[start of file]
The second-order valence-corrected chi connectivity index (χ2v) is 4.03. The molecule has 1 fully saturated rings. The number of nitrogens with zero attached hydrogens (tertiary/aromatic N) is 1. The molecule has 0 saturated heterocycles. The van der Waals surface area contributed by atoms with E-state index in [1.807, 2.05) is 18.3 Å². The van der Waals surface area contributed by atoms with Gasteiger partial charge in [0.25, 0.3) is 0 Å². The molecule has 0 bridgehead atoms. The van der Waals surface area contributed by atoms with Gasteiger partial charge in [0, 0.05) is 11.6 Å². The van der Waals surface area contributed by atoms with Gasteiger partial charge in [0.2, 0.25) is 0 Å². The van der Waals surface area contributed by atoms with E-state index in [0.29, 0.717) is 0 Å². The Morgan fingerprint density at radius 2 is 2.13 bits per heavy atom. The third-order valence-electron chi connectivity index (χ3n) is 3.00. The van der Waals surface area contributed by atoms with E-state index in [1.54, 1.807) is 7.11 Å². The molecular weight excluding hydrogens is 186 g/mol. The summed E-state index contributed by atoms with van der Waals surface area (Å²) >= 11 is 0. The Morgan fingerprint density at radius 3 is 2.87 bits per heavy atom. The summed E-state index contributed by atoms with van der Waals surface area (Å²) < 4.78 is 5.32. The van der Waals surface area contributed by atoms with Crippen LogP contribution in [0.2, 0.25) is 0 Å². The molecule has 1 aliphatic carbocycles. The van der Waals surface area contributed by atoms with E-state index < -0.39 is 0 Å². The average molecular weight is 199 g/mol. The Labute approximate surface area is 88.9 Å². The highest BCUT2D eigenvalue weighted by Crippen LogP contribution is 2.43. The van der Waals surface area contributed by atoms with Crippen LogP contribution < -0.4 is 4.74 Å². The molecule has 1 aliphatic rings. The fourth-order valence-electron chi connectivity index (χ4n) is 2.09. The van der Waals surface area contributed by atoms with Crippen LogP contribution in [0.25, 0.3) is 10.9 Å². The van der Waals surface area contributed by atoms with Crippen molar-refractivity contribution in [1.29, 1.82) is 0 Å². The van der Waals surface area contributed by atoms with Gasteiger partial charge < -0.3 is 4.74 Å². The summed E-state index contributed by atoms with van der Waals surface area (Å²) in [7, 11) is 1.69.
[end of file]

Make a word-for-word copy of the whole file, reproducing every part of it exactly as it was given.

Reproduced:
The second-order valence-corrected chi connectivity index (χ2v) is 4.03. The molecule has 1 fully saturated rings. The number of nitrogens with zero attached hydrogens (tertiary/aromatic N) is 1. The molecule has 0 saturated heterocycles. The van der Waals surface area contributed by atoms with E-state index in [1.807, 2.05) is 18.3 Å². The van der Waals surface area contributed by atoms with Gasteiger partial charge in [0.25, 0.3) is 0 Å². The molecule has 0 bridgehead atoms. The van der Waals surface area contributed by atoms with Gasteiger partial charge in [0, 0.05) is 11.6 Å². The van der Waals surface area contributed by atoms with Gasteiger partial charge in [0.2, 0.25) is 0 Å². The van der Waals surface area contributed by atoms with E-state index in [0.29, 0.717) is 0 Å². The Morgan fingerprint density at radius 2 is 2.13 bits per heavy atom. The third-order valence-electron chi connectivity index (χ3n) is 3.00. The van der Waals surface area contributed by atoms with E-state index in [1.54, 1.807) is 7.11 Å². The molecular weight excluding hydrogens is 186 g/mol. The summed E-state index contributed by atoms with van der Waals surface area (Å²) >= 11 is 0. The Morgan fingerprint density at radius 3 is 2.87 bits per heavy atom. The summed E-state index contributed by atoms with van der Waals surface area (Å²) < 4.78 is 5.32. The van der Waals surface area contributed by atoms with Crippen LogP contribution in [0.2, 0.25) is 0 Å². The molecule has 1 aliphatic carbocycles. The van der Waals surface area contributed by atoms with E-state index < -0.39 is 0 Å². The average molecular weight is 199 g/mol. The Labute approximate surface area is 88.9 Å². The highest BCUT2D eigenvalue weighted by Crippen LogP contribution is 2.43. The van der Waals surface area contributed by atoms with Crippen LogP contribution < -0.4 is 4.74 Å². The molecule has 1 aliphatic rings. The fourth-order valence-electron chi connectivity index (χ4n) is 2.09. The van der Waals surface area contributed by atoms with Crippen LogP contribution in [0.25, 0.3) is 10.9 Å². The van der Waals surface area contributed by atoms with Crippen molar-refractivity contribution in [1.29, 1.82) is 0 Å². The van der Waals surface area contributed by atoms with Gasteiger partial charge < -0.3 is 4.74 Å². The summed E-state index contributed by atoms with van der Waals surface area (Å²) in [7, 11) is 1.69.